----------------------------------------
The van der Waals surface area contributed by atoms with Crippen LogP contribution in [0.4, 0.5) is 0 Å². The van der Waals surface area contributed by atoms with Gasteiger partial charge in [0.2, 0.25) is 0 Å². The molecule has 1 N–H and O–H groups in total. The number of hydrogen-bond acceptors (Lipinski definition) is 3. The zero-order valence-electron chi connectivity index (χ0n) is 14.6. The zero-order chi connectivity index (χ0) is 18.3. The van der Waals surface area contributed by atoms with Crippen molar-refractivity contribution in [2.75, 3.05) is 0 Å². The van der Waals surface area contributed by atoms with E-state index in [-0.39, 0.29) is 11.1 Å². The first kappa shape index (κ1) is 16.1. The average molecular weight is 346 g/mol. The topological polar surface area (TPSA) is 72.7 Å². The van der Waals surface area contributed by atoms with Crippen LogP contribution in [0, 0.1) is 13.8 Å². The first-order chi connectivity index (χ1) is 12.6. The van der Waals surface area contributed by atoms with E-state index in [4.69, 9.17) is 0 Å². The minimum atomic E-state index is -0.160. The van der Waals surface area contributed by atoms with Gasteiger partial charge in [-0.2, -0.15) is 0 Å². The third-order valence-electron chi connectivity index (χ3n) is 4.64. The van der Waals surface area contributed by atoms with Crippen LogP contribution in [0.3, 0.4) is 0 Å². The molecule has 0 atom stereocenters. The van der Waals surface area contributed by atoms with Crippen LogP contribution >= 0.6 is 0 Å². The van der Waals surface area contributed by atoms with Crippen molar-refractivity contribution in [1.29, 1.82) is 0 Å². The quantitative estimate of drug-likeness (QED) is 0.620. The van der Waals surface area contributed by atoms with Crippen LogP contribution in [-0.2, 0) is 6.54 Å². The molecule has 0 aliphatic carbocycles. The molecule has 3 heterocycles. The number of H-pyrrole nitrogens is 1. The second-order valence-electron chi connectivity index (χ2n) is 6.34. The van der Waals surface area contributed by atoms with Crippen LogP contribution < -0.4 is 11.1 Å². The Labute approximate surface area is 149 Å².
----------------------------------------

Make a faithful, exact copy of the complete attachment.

The van der Waals surface area contributed by atoms with Crippen LogP contribution in [0.4, 0.5) is 0 Å². The van der Waals surface area contributed by atoms with Gasteiger partial charge in [0.2, 0.25) is 0 Å². The molecule has 1 N–H and O–H groups in total. The number of hydrogen-bond acceptors (Lipinski definition) is 3. The zero-order valence-electron chi connectivity index (χ0n) is 14.6. The zero-order chi connectivity index (χ0) is 18.3. The van der Waals surface area contributed by atoms with Crippen molar-refractivity contribution in [2.75, 3.05) is 0 Å². The van der Waals surface area contributed by atoms with E-state index in [-0.39, 0.29) is 11.1 Å². The first kappa shape index (κ1) is 16.1. The average molecular weight is 346 g/mol. The topological polar surface area (TPSA) is 72.7 Å². The van der Waals surface area contributed by atoms with Crippen LogP contribution in [0, 0.1) is 13.8 Å². The first-order chi connectivity index (χ1) is 12.6. The van der Waals surface area contributed by atoms with E-state index in [4.69, 9.17) is 0 Å². The minimum atomic E-state index is -0.160. The van der Waals surface area contributed by atoms with Gasteiger partial charge in [-0.2, -0.15) is 0 Å². The third-order valence-electron chi connectivity index (χ3n) is 4.64. The van der Waals surface area contributed by atoms with Crippen LogP contribution in [0.3, 0.4) is 0 Å². The molecule has 0 atom stereocenters. The van der Waals surface area contributed by atoms with Crippen LogP contribution >= 0.6 is 0 Å². The van der Waals surface area contributed by atoms with Crippen molar-refractivity contribution in [1.29, 1.82) is 0 Å². The quantitative estimate of drug-likeness (QED) is 0.620. The van der Waals surface area contributed by atoms with Crippen LogP contribution in [-0.2, 0) is 6.54 Å². The molecule has 0 aliphatic carbocycles. The molecule has 3 heterocycles. The number of H-pyrrole nitrogens is 1. The second-order valence-electron chi connectivity index (χ2n) is 6.34. The van der Waals surface area contributed by atoms with Crippen LogP contribution < -0.4 is 11.1 Å². The Labute approximate surface area is 149 Å².